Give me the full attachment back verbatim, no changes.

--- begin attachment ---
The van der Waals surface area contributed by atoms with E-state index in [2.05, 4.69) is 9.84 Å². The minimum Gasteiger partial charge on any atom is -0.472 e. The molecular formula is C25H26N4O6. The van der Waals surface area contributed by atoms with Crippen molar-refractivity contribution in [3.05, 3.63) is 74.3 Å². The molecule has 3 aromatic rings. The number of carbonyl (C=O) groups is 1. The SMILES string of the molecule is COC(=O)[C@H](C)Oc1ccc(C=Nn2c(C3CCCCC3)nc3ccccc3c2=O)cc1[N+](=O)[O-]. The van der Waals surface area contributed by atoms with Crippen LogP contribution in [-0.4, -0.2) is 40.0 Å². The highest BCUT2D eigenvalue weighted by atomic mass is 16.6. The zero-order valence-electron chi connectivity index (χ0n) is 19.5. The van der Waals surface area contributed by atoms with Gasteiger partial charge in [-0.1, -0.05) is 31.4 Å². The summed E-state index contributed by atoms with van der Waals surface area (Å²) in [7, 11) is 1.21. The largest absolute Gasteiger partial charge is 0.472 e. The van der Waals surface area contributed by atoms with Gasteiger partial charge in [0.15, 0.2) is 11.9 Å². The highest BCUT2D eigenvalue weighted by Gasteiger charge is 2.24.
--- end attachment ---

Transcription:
The van der Waals surface area contributed by atoms with E-state index in [2.05, 4.69) is 9.84 Å². The minimum Gasteiger partial charge on any atom is -0.472 e. The molecular formula is C25H26N4O6. The van der Waals surface area contributed by atoms with Crippen molar-refractivity contribution in [3.05, 3.63) is 74.3 Å². The molecule has 3 aromatic rings. The number of carbonyl (C=O) groups is 1. The SMILES string of the molecule is COC(=O)[C@H](C)Oc1ccc(C=Nn2c(C3CCCCC3)nc3ccccc3c2=O)cc1[N+](=O)[O-]. The van der Waals surface area contributed by atoms with Crippen LogP contribution in [-0.4, -0.2) is 40.0 Å². The highest BCUT2D eigenvalue weighted by atomic mass is 16.6. The zero-order valence-electron chi connectivity index (χ0n) is 19.5. The van der Waals surface area contributed by atoms with Gasteiger partial charge in [-0.1, -0.05) is 31.4 Å². The summed E-state index contributed by atoms with van der Waals surface area (Å²) in [7, 11) is 1.21. The largest absolute Gasteiger partial charge is 0.472 e. The van der Waals surface area contributed by atoms with Gasteiger partial charge in [0.15, 0.2) is 11.9 Å². The highest BCUT2D eigenvalue weighted by Gasteiger charge is 2.24.